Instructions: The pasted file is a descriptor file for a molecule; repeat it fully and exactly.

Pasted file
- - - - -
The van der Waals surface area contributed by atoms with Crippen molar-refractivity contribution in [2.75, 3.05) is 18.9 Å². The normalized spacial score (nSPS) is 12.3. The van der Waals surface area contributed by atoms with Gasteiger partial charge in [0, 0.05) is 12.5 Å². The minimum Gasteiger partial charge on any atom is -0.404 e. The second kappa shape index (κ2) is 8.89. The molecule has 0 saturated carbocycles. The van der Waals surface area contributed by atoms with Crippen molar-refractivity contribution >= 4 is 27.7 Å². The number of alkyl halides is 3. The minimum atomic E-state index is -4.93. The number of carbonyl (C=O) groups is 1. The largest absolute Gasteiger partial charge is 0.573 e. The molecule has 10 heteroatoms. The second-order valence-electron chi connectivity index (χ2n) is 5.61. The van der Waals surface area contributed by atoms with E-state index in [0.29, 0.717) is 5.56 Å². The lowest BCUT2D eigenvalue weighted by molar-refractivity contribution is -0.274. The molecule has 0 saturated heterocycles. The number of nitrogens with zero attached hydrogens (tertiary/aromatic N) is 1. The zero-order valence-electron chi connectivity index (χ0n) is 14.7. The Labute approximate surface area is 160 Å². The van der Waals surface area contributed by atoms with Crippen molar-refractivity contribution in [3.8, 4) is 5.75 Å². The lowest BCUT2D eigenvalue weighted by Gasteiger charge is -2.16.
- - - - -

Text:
The van der Waals surface area contributed by atoms with Crippen molar-refractivity contribution in [2.75, 3.05) is 18.9 Å². The normalized spacial score (nSPS) is 12.3. The van der Waals surface area contributed by atoms with Gasteiger partial charge in [0, 0.05) is 12.5 Å². The minimum Gasteiger partial charge on any atom is -0.404 e. The second kappa shape index (κ2) is 8.89. The molecule has 0 saturated carbocycles. The van der Waals surface area contributed by atoms with Crippen molar-refractivity contribution >= 4 is 27.7 Å². The number of alkyl halides is 3. The minimum atomic E-state index is -4.93. The number of carbonyl (C=O) groups is 1. The largest absolute Gasteiger partial charge is 0.573 e. The molecule has 10 heteroatoms. The second-order valence-electron chi connectivity index (χ2n) is 5.61. The van der Waals surface area contributed by atoms with E-state index in [0.29, 0.717) is 5.56 Å². The lowest BCUT2D eigenvalue weighted by molar-refractivity contribution is -0.274. The molecule has 0 saturated heterocycles. The number of nitrogens with zero attached hydrogens (tertiary/aromatic N) is 1. The zero-order valence-electron chi connectivity index (χ0n) is 14.7. The Labute approximate surface area is 160 Å². The van der Waals surface area contributed by atoms with Crippen molar-refractivity contribution in [3.8, 4) is 5.75 Å². The lowest BCUT2D eigenvalue weighted by Gasteiger charge is -2.16.